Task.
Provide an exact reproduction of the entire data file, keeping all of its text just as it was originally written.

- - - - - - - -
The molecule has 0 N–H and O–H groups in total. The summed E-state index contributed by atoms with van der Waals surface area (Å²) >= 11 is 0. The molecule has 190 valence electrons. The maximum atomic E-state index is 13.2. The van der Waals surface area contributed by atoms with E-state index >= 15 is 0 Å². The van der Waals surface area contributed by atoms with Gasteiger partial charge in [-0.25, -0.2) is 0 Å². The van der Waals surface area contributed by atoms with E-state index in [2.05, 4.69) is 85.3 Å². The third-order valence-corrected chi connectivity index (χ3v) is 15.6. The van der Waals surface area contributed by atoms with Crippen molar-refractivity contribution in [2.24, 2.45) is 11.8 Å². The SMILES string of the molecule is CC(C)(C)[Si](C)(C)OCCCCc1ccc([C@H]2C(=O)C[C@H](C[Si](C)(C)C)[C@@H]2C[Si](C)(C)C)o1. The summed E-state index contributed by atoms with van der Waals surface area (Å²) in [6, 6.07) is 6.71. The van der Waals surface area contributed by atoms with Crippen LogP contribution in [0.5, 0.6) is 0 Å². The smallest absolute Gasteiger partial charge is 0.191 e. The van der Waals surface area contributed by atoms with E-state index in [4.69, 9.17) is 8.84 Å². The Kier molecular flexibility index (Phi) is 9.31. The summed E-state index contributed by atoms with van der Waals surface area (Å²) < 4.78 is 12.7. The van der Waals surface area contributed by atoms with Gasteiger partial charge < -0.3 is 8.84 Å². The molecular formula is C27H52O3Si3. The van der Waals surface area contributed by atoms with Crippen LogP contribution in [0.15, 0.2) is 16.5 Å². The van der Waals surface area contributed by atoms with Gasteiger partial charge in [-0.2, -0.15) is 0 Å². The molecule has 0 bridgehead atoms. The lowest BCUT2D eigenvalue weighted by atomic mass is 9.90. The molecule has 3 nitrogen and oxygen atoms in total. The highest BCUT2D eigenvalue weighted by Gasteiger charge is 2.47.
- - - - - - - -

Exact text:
The molecule has 0 N–H and O–H groups in total. The summed E-state index contributed by atoms with van der Waals surface area (Å²) >= 11 is 0. The molecule has 190 valence electrons. The maximum atomic E-state index is 13.2. The van der Waals surface area contributed by atoms with E-state index >= 15 is 0 Å². The van der Waals surface area contributed by atoms with Gasteiger partial charge in [-0.25, -0.2) is 0 Å². The van der Waals surface area contributed by atoms with E-state index in [2.05, 4.69) is 85.3 Å². The third-order valence-corrected chi connectivity index (χ3v) is 15.6. The van der Waals surface area contributed by atoms with Crippen molar-refractivity contribution in [2.24, 2.45) is 11.8 Å². The SMILES string of the molecule is CC(C)(C)[Si](C)(C)OCCCCc1ccc([C@H]2C(=O)C[C@H](C[Si](C)(C)C)[C@@H]2C[Si](C)(C)C)o1. The summed E-state index contributed by atoms with van der Waals surface area (Å²) in [6, 6.07) is 6.71. The van der Waals surface area contributed by atoms with Crippen LogP contribution in [0.5, 0.6) is 0 Å². The smallest absolute Gasteiger partial charge is 0.191 e. The van der Waals surface area contributed by atoms with E-state index in [4.69, 9.17) is 8.84 Å². The Kier molecular flexibility index (Phi) is 9.31. The summed E-state index contributed by atoms with van der Waals surface area (Å²) < 4.78 is 12.7. The van der Waals surface area contributed by atoms with Gasteiger partial charge < -0.3 is 8.84 Å². The molecular formula is C27H52O3Si3. The van der Waals surface area contributed by atoms with Crippen LogP contribution in [0.15, 0.2) is 16.5 Å². The van der Waals surface area contributed by atoms with Gasteiger partial charge in [-0.2, -0.15) is 0 Å². The molecule has 0 bridgehead atoms. The lowest BCUT2D eigenvalue weighted by atomic mass is 9.90. The molecule has 3 nitrogen and oxygen atoms in total. The highest BCUT2D eigenvalue weighted by Gasteiger charge is 2.47.